If you are a Windows user, you may notice that there is a ‘msedge.exe’ process running in the background of your system. This normally would not be a cause for concern, as this process is associated with the Microsoft Edge browser. The process may even be taking a significant amount of your system’s CPU or RAM resources depending on the browser load, the number of open tabs, as well as the number of videos, images, and other graphical elements each site may contain.
Unfortunately, numerous malware threats have been observed to disguise themselves as legitimate processes like ‘msedge.exe’ to mask their presence on affected computers. Should you suspect that this is the case with the ‘msedge.exe’ process, there are a couple of ways to verify your suspicions.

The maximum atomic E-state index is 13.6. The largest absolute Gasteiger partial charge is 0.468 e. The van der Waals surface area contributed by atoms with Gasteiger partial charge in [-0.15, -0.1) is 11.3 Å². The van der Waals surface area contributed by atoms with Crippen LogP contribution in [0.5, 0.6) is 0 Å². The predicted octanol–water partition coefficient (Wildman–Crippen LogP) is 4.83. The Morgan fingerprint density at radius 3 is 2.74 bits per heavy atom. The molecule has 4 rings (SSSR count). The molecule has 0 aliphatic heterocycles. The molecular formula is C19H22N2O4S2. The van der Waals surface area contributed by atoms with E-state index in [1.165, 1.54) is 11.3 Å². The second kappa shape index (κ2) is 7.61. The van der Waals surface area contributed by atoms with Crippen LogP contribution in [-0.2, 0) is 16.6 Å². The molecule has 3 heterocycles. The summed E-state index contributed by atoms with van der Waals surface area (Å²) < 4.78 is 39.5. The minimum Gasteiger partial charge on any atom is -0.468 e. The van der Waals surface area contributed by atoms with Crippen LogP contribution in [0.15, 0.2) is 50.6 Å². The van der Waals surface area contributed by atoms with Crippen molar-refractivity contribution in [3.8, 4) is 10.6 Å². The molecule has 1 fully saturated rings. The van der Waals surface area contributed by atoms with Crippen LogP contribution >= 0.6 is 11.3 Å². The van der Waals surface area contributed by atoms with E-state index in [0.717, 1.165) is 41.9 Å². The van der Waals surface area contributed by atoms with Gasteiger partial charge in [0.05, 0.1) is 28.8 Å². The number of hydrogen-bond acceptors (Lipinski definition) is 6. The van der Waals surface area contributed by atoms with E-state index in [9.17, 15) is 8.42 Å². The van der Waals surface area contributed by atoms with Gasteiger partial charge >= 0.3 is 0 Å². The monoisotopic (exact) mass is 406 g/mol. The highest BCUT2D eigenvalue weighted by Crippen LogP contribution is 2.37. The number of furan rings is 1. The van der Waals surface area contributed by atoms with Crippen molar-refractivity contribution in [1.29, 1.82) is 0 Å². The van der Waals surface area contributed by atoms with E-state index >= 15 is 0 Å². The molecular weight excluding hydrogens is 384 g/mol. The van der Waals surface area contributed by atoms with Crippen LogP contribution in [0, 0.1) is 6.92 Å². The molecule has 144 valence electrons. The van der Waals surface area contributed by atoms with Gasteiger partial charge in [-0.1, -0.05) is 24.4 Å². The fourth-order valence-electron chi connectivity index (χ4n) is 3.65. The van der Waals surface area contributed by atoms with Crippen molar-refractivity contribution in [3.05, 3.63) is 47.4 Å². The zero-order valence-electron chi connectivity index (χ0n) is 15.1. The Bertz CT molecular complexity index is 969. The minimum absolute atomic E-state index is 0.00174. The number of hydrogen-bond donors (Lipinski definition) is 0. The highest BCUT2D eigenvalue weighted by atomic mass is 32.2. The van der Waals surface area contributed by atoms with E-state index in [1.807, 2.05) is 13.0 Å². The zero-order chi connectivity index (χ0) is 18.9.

First, the legitimate ‘msedge.exe’ executable file should be located in the C Drive, in the Microsoft Edge Application folder. If it is in any other location, this may indicate foul play. You should also check to see whether there are multiple msedge.exe files on the system. Should you find msedge.exe files outside of the C Drive, this may indicate a problem.
Another sign that points to running a suspicious msedge.exe process is the file size. If the file size of the msedge.exe you have found is different from the one of the legitimate file, it may indicate that the file is not legitimate. Take note that the real msedge.exe file should be 2,964,368 bytes in size, or relatively close to this number.
How Do I Deal with an Illegitimate ‘msedge.exe’ Executable File?
If you suspect that your computer is harboring an illegitimate ‘msedge.exe’ executable file that is associated with malware, you may be at risk of being infected with ransomware, Trojans, backdoors, crypto-miners, and other threats. You should scan for and remove it along with any other unwanted software by using a reputable malware remediation tool. To prevent the installation of similar threats in the future, you should practice good web surfing habits like avoiding questionable freeware sites, torrent pages, and other websites that may host unreliable software.